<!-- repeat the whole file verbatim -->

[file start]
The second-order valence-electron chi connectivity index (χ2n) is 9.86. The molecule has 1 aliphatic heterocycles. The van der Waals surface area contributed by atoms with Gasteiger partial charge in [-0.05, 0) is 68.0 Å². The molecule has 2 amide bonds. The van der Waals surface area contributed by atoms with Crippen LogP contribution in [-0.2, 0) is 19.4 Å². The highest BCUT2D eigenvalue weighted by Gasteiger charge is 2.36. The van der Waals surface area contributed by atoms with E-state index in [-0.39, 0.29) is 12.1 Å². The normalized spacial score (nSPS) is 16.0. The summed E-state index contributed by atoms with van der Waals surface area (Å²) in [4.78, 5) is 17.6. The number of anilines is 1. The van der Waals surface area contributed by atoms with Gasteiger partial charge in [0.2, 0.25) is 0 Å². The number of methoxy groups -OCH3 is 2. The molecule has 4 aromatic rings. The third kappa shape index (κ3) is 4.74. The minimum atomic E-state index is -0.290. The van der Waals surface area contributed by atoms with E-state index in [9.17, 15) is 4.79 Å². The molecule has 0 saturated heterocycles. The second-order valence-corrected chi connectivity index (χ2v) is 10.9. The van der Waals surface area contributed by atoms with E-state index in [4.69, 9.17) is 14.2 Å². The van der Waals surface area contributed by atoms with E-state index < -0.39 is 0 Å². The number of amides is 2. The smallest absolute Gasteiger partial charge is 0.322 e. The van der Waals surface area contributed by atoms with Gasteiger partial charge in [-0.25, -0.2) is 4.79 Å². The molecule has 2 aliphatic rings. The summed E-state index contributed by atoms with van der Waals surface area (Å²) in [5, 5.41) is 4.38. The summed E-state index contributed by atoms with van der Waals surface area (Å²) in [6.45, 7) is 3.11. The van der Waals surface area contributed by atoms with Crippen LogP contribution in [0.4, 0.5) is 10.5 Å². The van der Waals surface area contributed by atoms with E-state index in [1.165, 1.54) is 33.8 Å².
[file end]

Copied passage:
The second-order valence-electron chi connectivity index (χ2n) is 9.86. The molecule has 1 aliphatic heterocycles. The van der Waals surface area contributed by atoms with Gasteiger partial charge in [-0.05, 0) is 68.0 Å². The molecule has 2 amide bonds. The van der Waals surface area contributed by atoms with Crippen LogP contribution in [-0.2, 0) is 19.4 Å². The highest BCUT2D eigenvalue weighted by Gasteiger charge is 2.36. The van der Waals surface area contributed by atoms with E-state index in [-0.39, 0.29) is 12.1 Å². The normalized spacial score (nSPS) is 16.0. The summed E-state index contributed by atoms with van der Waals surface area (Å²) in [4.78, 5) is 17.6. The number of anilines is 1. The van der Waals surface area contributed by atoms with Gasteiger partial charge in [0.2, 0.25) is 0 Å². The number of methoxy groups -OCH3 is 2. The molecule has 4 aromatic rings. The third kappa shape index (κ3) is 4.74. The minimum atomic E-state index is -0.290. The van der Waals surface area contributed by atoms with E-state index in [9.17, 15) is 4.79 Å². The molecule has 0 saturated heterocycles. The second-order valence-corrected chi connectivity index (χ2v) is 10.9. The van der Waals surface area contributed by atoms with E-state index in [4.69, 9.17) is 14.2 Å². The van der Waals surface area contributed by atoms with E-state index < -0.39 is 0 Å². The number of amides is 2. The smallest absolute Gasteiger partial charge is 0.322 e. The van der Waals surface area contributed by atoms with Gasteiger partial charge in [-0.25, -0.2) is 4.79 Å². The molecule has 2 aliphatic rings. The summed E-state index contributed by atoms with van der Waals surface area (Å²) in [5, 5.41) is 4.38. The summed E-state index contributed by atoms with van der Waals surface area (Å²) in [6.45, 7) is 3.11. The van der Waals surface area contributed by atoms with Crippen LogP contribution in [0.4, 0.5) is 10.5 Å². The van der Waals surface area contributed by atoms with E-state index in [1.165, 1.54) is 33.8 Å².